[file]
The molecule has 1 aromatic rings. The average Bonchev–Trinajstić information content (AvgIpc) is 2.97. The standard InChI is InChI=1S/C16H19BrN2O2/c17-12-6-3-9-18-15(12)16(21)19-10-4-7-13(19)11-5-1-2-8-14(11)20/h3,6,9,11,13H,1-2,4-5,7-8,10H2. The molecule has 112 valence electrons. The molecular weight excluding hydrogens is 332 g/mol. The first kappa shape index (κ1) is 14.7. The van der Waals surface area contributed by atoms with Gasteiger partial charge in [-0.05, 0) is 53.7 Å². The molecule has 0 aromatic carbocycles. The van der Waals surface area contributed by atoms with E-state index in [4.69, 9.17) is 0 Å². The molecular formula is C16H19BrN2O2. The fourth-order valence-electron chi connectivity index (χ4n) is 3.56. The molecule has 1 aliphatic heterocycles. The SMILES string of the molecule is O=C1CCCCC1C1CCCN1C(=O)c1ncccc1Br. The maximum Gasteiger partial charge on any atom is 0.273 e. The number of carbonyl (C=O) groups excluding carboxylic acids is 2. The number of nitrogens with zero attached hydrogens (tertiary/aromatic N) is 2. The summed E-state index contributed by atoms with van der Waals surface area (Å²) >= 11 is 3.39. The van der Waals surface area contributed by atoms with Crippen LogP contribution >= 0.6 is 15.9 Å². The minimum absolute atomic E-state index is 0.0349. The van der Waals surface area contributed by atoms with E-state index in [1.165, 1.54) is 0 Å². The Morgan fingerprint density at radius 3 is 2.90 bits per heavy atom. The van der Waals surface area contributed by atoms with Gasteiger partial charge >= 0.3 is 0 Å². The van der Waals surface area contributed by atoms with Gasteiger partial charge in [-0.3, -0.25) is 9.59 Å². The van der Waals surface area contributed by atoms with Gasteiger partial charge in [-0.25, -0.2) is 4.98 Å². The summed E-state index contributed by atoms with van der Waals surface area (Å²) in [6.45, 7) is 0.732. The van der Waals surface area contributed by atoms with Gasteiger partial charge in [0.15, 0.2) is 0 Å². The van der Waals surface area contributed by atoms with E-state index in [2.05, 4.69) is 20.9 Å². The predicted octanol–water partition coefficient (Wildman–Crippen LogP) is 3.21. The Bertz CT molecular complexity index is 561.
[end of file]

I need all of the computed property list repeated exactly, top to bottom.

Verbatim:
The molecule has 1 aromatic rings. The average Bonchev–Trinajstić information content (AvgIpc) is 2.97. The standard InChI is InChI=1S/C16H19BrN2O2/c17-12-6-3-9-18-15(12)16(21)19-10-4-7-13(19)11-5-1-2-8-14(11)20/h3,6,9,11,13H,1-2,4-5,7-8,10H2. The molecule has 112 valence electrons. The molecular weight excluding hydrogens is 332 g/mol. The first kappa shape index (κ1) is 14.7. The van der Waals surface area contributed by atoms with Gasteiger partial charge in [-0.05, 0) is 53.7 Å². The molecule has 0 aromatic carbocycles. The van der Waals surface area contributed by atoms with E-state index in [4.69, 9.17) is 0 Å². The molecular formula is C16H19BrN2O2. The fourth-order valence-electron chi connectivity index (χ4n) is 3.56. The molecule has 1 aliphatic heterocycles. The SMILES string of the molecule is O=C1CCCCC1C1CCCN1C(=O)c1ncccc1Br. The maximum Gasteiger partial charge on any atom is 0.273 e. The number of carbonyl (C=O) groups excluding carboxylic acids is 2. The number of nitrogens with zero attached hydrogens (tertiary/aromatic N) is 2. The summed E-state index contributed by atoms with van der Waals surface area (Å²) >= 11 is 3.39. The van der Waals surface area contributed by atoms with Crippen LogP contribution >= 0.6 is 15.9 Å². The minimum absolute atomic E-state index is 0.0349. The van der Waals surface area contributed by atoms with E-state index in [1.165, 1.54) is 0 Å². The Morgan fingerprint density at radius 3 is 2.90 bits per heavy atom. The van der Waals surface area contributed by atoms with Gasteiger partial charge >= 0.3 is 0 Å². The van der Waals surface area contributed by atoms with Gasteiger partial charge in [-0.3, -0.25) is 9.59 Å². The van der Waals surface area contributed by atoms with Gasteiger partial charge in [-0.25, -0.2) is 4.98 Å². The summed E-state index contributed by atoms with van der Waals surface area (Å²) in [6.45, 7) is 0.732. The van der Waals surface area contributed by atoms with Gasteiger partial charge in [0.15, 0.2) is 0 Å². The van der Waals surface area contributed by atoms with E-state index in [2.05, 4.69) is 20.9 Å². The predicted octanol–water partition coefficient (Wildman–Crippen LogP) is 3.21. The Bertz CT molecular complexity index is 561.